Mike Whitacre Approached His Prostate Cancer the Way a Good Engineer Does: Methodically

As an engineer who does fluid system installation design for Lockheed’s F-35 program, Mike Whitacre is pretty systematic when confronted with an issue. “I want to know what the real problem is. I don’t want to guess at it,” he says. “That’s just my nature. I want to take it apart and look at it.”

So, when Mike’s primary care doctor called him in 2015 and told him his PSA was over 4 and urged him to see a urologist, he kicked into problem-solving mode.

“Immediately, I started researching prostate cancer,” he says. “I had a supervisor at work who’d had prostate cancer and had his prostate removed, so I went to see him because he was 10 years past his surgery and was doing fine. He told me he was treated by Dr. Justin Lee. I did some research on Dr. Lee and learned about USMD Prostate Cancer Center. I was convinced that instead of going to a general urologist, going to a center that specialized in prostate cancer was a better way to go.”

When Mike first saw Dr. Lee in December 2015, he had a urinary tract infection and was taking an antibiotic, so Dr. Lee advised him to come back three months later for a free PSA test. The results came back under at 3.5, so rather than perform a biopsy, Dr. Lee recommended active surveillance. Over the next two years, Mike had his PSA tested every six months.

“It kept going back up from 3.5 to 3.6, 3.7, 3.9 and then in June 2017 it was 4.6. Dr. Lee said, ‘This fluctuating PSA has me concerned. We need to find out what’s going on.’ He told me he thought we should do an MRI.”

Although most insurances don’t pay for an MRI of the prostate before a biopsy has been performed, Mike decided to pay for one out of pocket ($800). “I thought it was worth it because a biopsy might miss the cancer, then the insurance would want to do an MRI later, followed by another biopsy. That’s months of time that goes by, so I decided to the MRI first.”

The MRI showed a PI-RAD 4 lesion. Dr. Richard Bevan-Thomas performed a biopsy that targeted the lesion along with other sections of Mike’s prostate. “It only took about 10 minutes, and I didn’t feel any pain,” he says. “I really enjoyed Dr. BT. He was very knowledgeable and I talked to him about my ketogenic diet.”

Early in his prostate cancer scare, Mike decided to make a drastic change to his diet. “I used to drink seven or eight full-sugar cokes a day and eat pizza—I might eat a whole pizza. I was probably eating 700 grams of carbohydrates a day,” he says. Switching to a ketogenic diet (high-fat, protein, and low-carbs), Mike dropped 50 pounds and managed to improve his triglycerides, cholesterol and blood sugar levels by doing so.  “I feel better. I have a lot more energy.”

While his biopsy revealed the PI-RAD lesion was still precancerous, there were four positive cores. Dr. Lee broke the news that three of the cores were Gleason 6 and one was Gleason 7.

“I knew that sometimes with Gleason 6 they do active surveillance,” Mike says. “I’m the kind of person who can have a bit of anxiety, so when Dr. Lee came in and I saw Gleason 6, Gleason 6 and then Gleason 7 on my paperwork, I actually felt relief. I know that’s kind of unusual, but I knew with a Gleason 7 that I was going to get treatment—and to me treatment was something that was going to fix the problem.”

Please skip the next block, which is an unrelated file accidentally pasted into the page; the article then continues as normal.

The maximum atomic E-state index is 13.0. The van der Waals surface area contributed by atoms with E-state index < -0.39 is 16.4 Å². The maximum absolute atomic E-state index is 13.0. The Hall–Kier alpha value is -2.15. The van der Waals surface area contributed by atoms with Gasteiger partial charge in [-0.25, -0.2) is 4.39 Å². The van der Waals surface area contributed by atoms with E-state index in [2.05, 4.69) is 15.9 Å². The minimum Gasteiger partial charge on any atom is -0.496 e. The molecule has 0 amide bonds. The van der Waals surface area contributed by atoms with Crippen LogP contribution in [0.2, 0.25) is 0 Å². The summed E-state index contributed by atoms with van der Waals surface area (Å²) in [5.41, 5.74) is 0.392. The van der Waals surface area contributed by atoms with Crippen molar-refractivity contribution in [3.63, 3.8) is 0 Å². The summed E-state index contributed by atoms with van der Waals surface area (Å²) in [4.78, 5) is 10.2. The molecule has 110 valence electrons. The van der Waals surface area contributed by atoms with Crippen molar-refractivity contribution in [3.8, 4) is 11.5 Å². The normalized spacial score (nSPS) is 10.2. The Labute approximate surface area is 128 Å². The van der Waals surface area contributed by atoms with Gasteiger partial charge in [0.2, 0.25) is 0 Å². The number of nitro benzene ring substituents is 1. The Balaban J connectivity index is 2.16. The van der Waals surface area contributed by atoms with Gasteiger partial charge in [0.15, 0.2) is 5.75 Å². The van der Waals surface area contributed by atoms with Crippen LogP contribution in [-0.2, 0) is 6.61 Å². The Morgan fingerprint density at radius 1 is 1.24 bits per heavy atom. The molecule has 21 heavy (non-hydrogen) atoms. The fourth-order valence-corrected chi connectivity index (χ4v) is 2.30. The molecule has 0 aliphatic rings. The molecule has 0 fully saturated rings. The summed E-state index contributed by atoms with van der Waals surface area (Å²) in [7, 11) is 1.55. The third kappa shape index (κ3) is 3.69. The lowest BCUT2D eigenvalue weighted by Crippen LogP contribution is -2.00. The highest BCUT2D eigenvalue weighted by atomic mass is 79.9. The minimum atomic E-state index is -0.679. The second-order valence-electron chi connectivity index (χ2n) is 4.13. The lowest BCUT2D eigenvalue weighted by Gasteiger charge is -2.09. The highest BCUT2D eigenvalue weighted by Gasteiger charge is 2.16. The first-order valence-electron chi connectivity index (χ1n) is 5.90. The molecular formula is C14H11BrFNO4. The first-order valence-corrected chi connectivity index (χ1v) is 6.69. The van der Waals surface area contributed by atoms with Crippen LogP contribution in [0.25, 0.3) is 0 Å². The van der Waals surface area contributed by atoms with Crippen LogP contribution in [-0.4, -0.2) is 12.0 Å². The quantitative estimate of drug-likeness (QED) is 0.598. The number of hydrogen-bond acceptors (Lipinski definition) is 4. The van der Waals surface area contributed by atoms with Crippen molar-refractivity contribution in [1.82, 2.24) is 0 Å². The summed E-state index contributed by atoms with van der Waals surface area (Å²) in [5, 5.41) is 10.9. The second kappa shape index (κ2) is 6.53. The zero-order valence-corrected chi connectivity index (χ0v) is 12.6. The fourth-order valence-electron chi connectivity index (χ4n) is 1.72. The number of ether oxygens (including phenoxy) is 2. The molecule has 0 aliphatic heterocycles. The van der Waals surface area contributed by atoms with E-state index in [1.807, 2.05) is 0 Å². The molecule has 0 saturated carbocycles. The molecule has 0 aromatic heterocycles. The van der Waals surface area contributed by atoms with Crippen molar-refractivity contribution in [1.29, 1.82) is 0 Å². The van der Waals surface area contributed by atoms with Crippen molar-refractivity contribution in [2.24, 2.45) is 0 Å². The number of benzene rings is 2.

Dr. Lee explained Mike’s treatment options.

“A lot of doctors sell their specialty,” Mike says. “I see it a lot while reading prostate cancer forums.  A surgeon will say you have to have surgery. A radiologist will say you have to have radiation. They sell their treatment, and they sell their treatment as the only way. Dr. Lee didn’t do that. The first thing he said was, ‘I really recommend that you go and get some other opinions.’ He offered to bring in a radiologist and an oncologist, and he gave me a copy of the NCCN guidelines and told me to go home read it. I also bought a copy of Dr. Patrick Walsh’s Guide to Surviving Prostate Cancer. It’s an excellent book because its objective and talks about all the treatment options, and where you can get help in trying to decide what type of treatment you might need based on your diagnosis.”

After careful consideration of potential risks and side effects, Mike chose surgery. “Although Dr. Lee told me radiation is just about as effective as surgery in terms of cure rates and statistics, I felt like I had one chance to get the cancer out of my body,” he says. “I think if I’d done radiation, I might still be worried about it. Your PSA can start moving again with radiation.”

Mike was also mindful of a family history of the disease.

“I had an uncle who fought metastatic prostate cancer very bravely for 20 years. He never showed the pain he may have been in. I’ve always looked to him as an example of how to face adversity. One of his famous quotes was “today is a good day.” I want to be healthy so I can see good days with my grandkids, be active, and take them hunting and fishing.”

Because Mike’s cancer was located in an area where it has been known to sometimes break through the prostate and metastasize, Dr. Lee told him he was going to take a little more of the nerves than he would normally because he didn’t want to leave any cancer behind. “He explained that it might make my sexual recovery take a little longer, but that I should still get function back,” Mike says. “I’m in my late 50s, almost 60, my primary concern wasn’t so much sexual function as it was urinary continence. Am I going to be continent or am I going to be wearing diapers?”